Russia’s Pursuit of Stealth

Nevertheless, in addition to design work on the T-60S, concurrent development is already under way at Sukhoi on the Advanced Tactical Frontline Fighter (abbreviated from the Russian to PAK FA), in cooperation with India. Combined with the stealth characteristics apparent in MiG’s Skat mock-up, the Kremlin has clearly had a change of heart about stealth. But while the Russians understand a great deal about the science of radar, two aspects of this development are still emerging. First, there is the question of priority. Though Putin’s Russia is a Russia no longer categorically short of money, funds are still limited. The Russian military has massive problems to confront, and it is not yet clear that the Kremlin is willing to (or ought to) devote anywhere near the amount of resources necessary to develop and produce a truly stealth anything. (Meanwhile, Russia’s navy could yet see its best chances at revival through smaller, more realistic and obtainable designs.) Understanding of the science of radar and gleaning clues from well-publicized successful U.S. designs hardly translate into the ability to design and manufacture stealth platforms.

DIAGRAM - Russian Stealth Sukhoi T-60S

Second is the apparent intention to incorporate variable-geometry wings into the T-60S design. Variable-geometry wings were a feature favored heavily by the Tupolev design bureau in the late Soviet years. They found their way back into the production designs of both the Tu-22M “Backfire” and the Tu-160 “Blackjack”. Although their use is now well understood by Russian engineers, the juncture of the wing with the fixed root in the fuselage could prove a particularly challenging surface for reducing RCS. While the PAK FA and Skat appear to mimic widely publicized U.S. designs more closely, their ultimate degree of success as stealth platforms remains an open question. But while very serious challenges will confront Russia in its pursuit of stealth, perhaps the takeaway point is that the Kremlin is now concurrently beginning to field — if very slowly — new late fourth-generation airframes while looking forward at least a decade. Whether or not the Russians can adequately balance these dual objectives, the Russian air force now appears not only to be revitalizing its equipment, but also moving to sustain that revitalization into the future.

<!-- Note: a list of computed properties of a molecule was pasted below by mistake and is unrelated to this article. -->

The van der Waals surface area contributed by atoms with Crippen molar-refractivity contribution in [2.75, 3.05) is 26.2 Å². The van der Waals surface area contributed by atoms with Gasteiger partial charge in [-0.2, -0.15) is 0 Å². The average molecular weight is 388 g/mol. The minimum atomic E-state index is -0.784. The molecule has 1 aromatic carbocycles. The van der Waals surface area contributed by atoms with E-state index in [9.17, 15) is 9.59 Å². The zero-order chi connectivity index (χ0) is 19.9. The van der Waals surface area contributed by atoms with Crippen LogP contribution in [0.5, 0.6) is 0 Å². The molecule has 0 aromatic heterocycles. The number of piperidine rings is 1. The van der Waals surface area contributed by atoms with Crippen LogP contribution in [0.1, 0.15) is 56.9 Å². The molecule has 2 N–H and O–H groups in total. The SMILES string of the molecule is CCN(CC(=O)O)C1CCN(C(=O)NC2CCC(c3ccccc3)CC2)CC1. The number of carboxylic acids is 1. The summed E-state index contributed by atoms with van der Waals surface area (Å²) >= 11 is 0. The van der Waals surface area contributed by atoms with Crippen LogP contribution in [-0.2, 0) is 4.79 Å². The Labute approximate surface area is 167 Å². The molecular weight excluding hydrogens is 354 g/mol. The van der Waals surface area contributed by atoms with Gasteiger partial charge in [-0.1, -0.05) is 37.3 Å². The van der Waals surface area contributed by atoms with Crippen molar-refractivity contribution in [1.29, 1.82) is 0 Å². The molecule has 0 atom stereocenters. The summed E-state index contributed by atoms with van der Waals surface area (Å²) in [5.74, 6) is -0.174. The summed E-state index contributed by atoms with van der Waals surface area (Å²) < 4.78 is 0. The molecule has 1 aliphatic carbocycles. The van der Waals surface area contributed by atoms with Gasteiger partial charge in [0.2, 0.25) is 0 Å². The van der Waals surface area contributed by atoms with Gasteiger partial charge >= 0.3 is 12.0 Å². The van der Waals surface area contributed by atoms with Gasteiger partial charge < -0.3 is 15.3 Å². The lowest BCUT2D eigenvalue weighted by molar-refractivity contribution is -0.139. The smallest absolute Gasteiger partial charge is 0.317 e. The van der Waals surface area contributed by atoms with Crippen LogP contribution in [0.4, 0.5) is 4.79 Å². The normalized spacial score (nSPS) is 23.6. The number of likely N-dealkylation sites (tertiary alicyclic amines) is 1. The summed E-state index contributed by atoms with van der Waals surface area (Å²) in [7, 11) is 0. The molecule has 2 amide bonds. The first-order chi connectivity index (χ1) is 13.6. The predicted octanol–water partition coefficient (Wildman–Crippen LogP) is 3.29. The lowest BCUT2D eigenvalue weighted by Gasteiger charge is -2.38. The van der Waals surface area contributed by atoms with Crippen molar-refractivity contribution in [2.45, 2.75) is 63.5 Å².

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Dear reader,

Arevordi will be taking a sabbatical to tend to personal matters. New blog commentaries will henceforth be posted on an irregular basis. The comments board however will continue to be moderated on a regular basis.

The last 20 years or so has also helped me see Russia as the last front against scourges of Westernization, Globalism, American expansionism, Zionism, Islamic extremism and pan-Turkism. I have also come to see Russia as the last hope humanity has for the preservation of classical western civilization, Apostolic Christianity and the traditional nation-state. This realization compelled me to create this blog in 2010. Immediately, this blog became one of the very few voices in the vastness of cyberia that dared to preach about the dangers of Globalism and the Anglo-American-Jewish alliance, and the only voice preaching the strategic importance of Armenia remaining within Russia's orbit. From about 2010 to 2015 I did monthly, at times weekly, commentaries about Russian-Armenian relations and Eurasian geopolitics in general. It was very difficult as I had no assistance in this endeavor. The time I put into this blog therefore came at the expense of work and family. But a powerful feeling inside me urged me to keep going; and I did.

When Armenia finally joined the EEU and integrated its armed forces into Russia's military structures a couple of years ago, I finally felt a deep sense of satisfaction and relaxation, as if a very heavy burden was lifted off my shoulders. I finally felt that my personal mission was accomplished. I therefore felt I could take a step back, as I really needed the rest. Simply put: I have lived to see the institutionalization of Russian-Armenian alliance. Also, I feel more confident now that Armenians are collectively recognizing the strategic importance of Armenia's ties with Russia. Moreover, I feel satisfied knowing that, at least on a subatomic level, I had a hand in the outcome. As a result, I feel a strong sense of mission accomplished. I therefore no longer have the urge to continue as in the past. In other words, the motivational force that had propelled me in previous years has been gradually dissipating because I feel that this blog has lived to see the realization of its stated goal. Going forward, I do not want to write merely for the sake of writing. Also, I do not want to say something if I have nothing important to say. I feel like I have said everything I needed to say. Henceforth, I will post seasonal commentaries about topics I find important. I will however continue moderating the blog's comments section on a regular basis; ultimately because I'm interested in what my readers have to say and also because it's through readers here that I am at times made aware of interesting developments.